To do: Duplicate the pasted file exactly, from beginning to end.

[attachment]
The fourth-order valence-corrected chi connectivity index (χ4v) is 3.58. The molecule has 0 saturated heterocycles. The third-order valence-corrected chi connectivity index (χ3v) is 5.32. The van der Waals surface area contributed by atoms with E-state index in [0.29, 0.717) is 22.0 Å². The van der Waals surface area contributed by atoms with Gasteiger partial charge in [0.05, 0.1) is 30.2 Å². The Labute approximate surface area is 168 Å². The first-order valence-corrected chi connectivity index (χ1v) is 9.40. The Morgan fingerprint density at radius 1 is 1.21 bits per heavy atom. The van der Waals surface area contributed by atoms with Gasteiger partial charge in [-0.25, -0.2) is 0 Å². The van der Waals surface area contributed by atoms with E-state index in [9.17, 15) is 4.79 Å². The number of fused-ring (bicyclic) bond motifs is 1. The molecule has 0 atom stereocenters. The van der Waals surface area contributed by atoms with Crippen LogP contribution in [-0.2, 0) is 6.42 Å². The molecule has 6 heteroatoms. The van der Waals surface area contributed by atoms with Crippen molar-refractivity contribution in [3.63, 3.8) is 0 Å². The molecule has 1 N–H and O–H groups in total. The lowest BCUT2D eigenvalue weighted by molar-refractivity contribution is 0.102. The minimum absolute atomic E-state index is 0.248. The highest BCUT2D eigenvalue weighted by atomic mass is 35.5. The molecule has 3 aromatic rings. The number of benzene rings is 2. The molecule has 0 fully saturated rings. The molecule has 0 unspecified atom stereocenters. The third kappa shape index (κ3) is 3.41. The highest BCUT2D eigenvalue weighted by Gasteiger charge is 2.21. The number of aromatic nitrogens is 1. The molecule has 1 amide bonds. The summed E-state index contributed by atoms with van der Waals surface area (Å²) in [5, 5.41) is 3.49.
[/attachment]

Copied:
The fourth-order valence-corrected chi connectivity index (χ4v) is 3.58. The molecule has 0 saturated heterocycles. The third-order valence-corrected chi connectivity index (χ3v) is 5.32. The van der Waals surface area contributed by atoms with E-state index in [0.29, 0.717) is 22.0 Å². The van der Waals surface area contributed by atoms with Gasteiger partial charge in [0.05, 0.1) is 30.2 Å². The Labute approximate surface area is 168 Å². The first-order valence-corrected chi connectivity index (χ1v) is 9.40. The Morgan fingerprint density at radius 1 is 1.21 bits per heavy atom. The van der Waals surface area contributed by atoms with Gasteiger partial charge in [-0.25, -0.2) is 0 Å². The van der Waals surface area contributed by atoms with E-state index in [9.17, 15) is 4.79 Å². The number of fused-ring (bicyclic) bond motifs is 1. The molecule has 0 atom stereocenters. The van der Waals surface area contributed by atoms with Crippen LogP contribution in [-0.2, 0) is 6.42 Å². The molecule has 6 heteroatoms. The van der Waals surface area contributed by atoms with Crippen molar-refractivity contribution in [3.63, 3.8) is 0 Å². The molecule has 1 N–H and O–H groups in total. The lowest BCUT2D eigenvalue weighted by molar-refractivity contribution is 0.102. The minimum absolute atomic E-state index is 0.248. The highest BCUT2D eigenvalue weighted by atomic mass is 35.5. The molecule has 3 aromatic rings. The number of benzene rings is 2. The molecule has 0 fully saturated rings. The molecule has 0 unspecified atom stereocenters. The third kappa shape index (κ3) is 3.41. The highest BCUT2D eigenvalue weighted by Gasteiger charge is 2.21. The number of aromatic nitrogens is 1. The molecule has 1 amide bonds. The summed E-state index contributed by atoms with van der Waals surface area (Å²) in [5, 5.41) is 3.49.